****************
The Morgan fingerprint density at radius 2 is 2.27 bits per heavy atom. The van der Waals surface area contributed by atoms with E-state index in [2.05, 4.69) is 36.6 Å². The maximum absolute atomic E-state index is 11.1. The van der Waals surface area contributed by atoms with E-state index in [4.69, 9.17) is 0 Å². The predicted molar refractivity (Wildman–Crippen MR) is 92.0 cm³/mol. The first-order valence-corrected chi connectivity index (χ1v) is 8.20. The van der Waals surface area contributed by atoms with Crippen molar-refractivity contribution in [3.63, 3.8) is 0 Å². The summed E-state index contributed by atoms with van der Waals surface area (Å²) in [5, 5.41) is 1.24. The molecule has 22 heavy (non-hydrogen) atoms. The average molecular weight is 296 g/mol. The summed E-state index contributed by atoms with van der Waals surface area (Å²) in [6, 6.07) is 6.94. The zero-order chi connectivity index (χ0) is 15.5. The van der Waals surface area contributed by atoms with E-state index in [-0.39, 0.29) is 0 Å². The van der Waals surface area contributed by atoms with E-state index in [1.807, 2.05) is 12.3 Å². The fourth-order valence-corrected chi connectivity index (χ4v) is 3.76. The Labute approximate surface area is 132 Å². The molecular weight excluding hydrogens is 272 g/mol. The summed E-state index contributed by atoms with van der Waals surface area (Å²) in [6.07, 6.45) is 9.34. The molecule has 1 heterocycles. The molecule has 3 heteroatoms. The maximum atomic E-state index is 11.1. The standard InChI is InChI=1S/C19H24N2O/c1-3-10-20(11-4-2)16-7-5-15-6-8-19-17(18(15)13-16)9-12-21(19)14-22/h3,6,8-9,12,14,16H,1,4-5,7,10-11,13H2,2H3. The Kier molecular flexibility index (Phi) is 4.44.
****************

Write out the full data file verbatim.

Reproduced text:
The Morgan fingerprint density at radius 2 is 2.27 bits per heavy atom. The van der Waals surface area contributed by atoms with E-state index in [2.05, 4.69) is 36.6 Å². The maximum absolute atomic E-state index is 11.1. The van der Waals surface area contributed by atoms with E-state index in [4.69, 9.17) is 0 Å². The predicted molar refractivity (Wildman–Crippen MR) is 92.0 cm³/mol. The first-order valence-corrected chi connectivity index (χ1v) is 8.20. The van der Waals surface area contributed by atoms with Crippen molar-refractivity contribution in [3.63, 3.8) is 0 Å². The summed E-state index contributed by atoms with van der Waals surface area (Å²) in [5, 5.41) is 1.24. The molecule has 22 heavy (non-hydrogen) atoms. The average molecular weight is 296 g/mol. The summed E-state index contributed by atoms with van der Waals surface area (Å²) in [6, 6.07) is 6.94. The zero-order chi connectivity index (χ0) is 15.5. The van der Waals surface area contributed by atoms with E-state index in [-0.39, 0.29) is 0 Å². The van der Waals surface area contributed by atoms with E-state index in [1.807, 2.05) is 12.3 Å². The fourth-order valence-corrected chi connectivity index (χ4v) is 3.76. The Labute approximate surface area is 132 Å². The molecular weight excluding hydrogens is 272 g/mol. The summed E-state index contributed by atoms with van der Waals surface area (Å²) in [6.07, 6.45) is 9.34. The molecule has 1 heterocycles. The molecule has 3 heteroatoms. The maximum atomic E-state index is 11.1. The standard InChI is InChI=1S/C19H24N2O/c1-3-10-20(11-4-2)16-7-5-15-6-8-19-17(18(15)13-16)9-12-21(19)14-22/h3,6,8-9,12,14,16H,1,4-5,7,10-11,13H2,2H3. The Kier molecular flexibility index (Phi) is 4.44.